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If you’ve ever been in or near an ambulance, then you understand it can be a very stressful experience. Regardless of the medical emergency, the bright lights, loud sirens and fast-paced energy tend to make people extremely anxious. However, have you ever considered how paramedic services may feel for someone who also experiences sensory sensitivity or sensory overload? For many people, the experience of riding in an ambulance can be extremely stressful and anxiety-inducing for several reasons. Read on to learn strategies to create sensory-friendly emergency services and ambulance rides.
For the purpose of this blog post, we interviewed Carly who currently works as a part-time paramedic. Carly is a pseudonym, they wished to remain anonymous for this blog post.
What are sensory-rich components of ambulances?
There are several aspects of riding in an ambulance that are “sensory-rich” and stressful. Many people experience sensory sensitivity to any one of their 8 senses. Therefore, they can become extremely uncomfortable or even agitated by specific sensory experiences. Some people also experience sensory overload.
Sensory-rich ambulance triggers include:
Bright and flashing lights
A sensory trigger for many people is what they see. Ambulances often have different colored lights, light red, and blue. They are very bright. They also flash. These lights are important for the ambulance to be seen. In addition, the bright, flashing lights alert other drivers to move their vehicles out of the way. These lights are particularly a challenge for someone with sensory sensitivity or who experiences sensory overload.
Another common characteristic of all emergency vehicles that you likely notice is the loud and continuous sirens. Noise can also be a sensory trigger. Sirens are irritating both for people in the ambulance, as well as pedestrians, Additionally, according to Carly, ambulances have the loudest siren of all types of emergency vehicles. Therefore, ambulance sirens are likely bothersome for everyone.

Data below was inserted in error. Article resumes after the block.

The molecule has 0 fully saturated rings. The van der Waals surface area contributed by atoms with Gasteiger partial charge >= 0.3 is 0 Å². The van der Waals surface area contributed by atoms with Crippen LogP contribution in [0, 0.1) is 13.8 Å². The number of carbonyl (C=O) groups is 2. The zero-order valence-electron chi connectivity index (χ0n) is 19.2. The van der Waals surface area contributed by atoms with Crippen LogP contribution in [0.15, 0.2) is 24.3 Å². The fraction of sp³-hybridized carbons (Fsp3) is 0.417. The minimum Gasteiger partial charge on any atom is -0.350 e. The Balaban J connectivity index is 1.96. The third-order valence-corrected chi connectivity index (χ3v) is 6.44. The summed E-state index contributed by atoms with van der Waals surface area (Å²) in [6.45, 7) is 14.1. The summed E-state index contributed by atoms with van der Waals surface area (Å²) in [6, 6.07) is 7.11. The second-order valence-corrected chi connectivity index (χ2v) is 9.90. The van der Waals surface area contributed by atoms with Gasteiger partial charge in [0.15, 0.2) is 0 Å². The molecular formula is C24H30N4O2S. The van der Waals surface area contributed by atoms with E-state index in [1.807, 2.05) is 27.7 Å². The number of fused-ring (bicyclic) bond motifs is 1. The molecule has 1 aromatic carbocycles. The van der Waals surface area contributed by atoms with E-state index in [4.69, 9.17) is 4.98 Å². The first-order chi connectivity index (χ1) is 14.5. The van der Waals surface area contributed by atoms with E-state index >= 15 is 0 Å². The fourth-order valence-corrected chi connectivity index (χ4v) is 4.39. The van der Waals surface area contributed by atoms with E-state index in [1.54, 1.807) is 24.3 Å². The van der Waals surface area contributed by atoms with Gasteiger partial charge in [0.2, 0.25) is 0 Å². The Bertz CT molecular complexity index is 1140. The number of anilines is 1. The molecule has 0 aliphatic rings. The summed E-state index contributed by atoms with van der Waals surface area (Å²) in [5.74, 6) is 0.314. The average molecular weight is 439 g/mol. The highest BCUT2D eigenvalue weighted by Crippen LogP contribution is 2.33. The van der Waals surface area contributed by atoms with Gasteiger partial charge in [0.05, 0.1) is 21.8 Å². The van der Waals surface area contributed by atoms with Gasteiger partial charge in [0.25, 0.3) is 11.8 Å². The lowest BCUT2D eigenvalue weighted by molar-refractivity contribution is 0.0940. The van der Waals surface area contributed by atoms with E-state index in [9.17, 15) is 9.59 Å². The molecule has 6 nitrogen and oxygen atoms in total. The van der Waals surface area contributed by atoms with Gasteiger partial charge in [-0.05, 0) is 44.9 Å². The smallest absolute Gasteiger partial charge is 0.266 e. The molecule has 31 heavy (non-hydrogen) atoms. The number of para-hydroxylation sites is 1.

Inaccessibility of emergency vehicles
Additionally, Carly explains that many ambulances create special challenges for people who move differently. Ambulances cannot easily transport people who use mobility aids like a wheelchair. Only certain emergency vehicles have appropriate ramps and aids to for people who use wheelchairs, or a walker or a cane. Carly shares that very few ambulances are wheelchair accessible. Transporting someone who uses a specialized wheelchair on a stretcher is not always the best solution.
Another factor that Carly discussed that was problematic about ambulances is the sterile environment inside the vehicle. Due to necessary safety protocols, ambulances tend to a relatively uncomfortable and unwelcoming space. It is often small and cramped. There is a lot of unfamiliar equipment, that also has noise and lights, inside the ambulance. The space inside an ambulance can be scary and anxiety-inducing.
How to make a sensory-friendly ambulance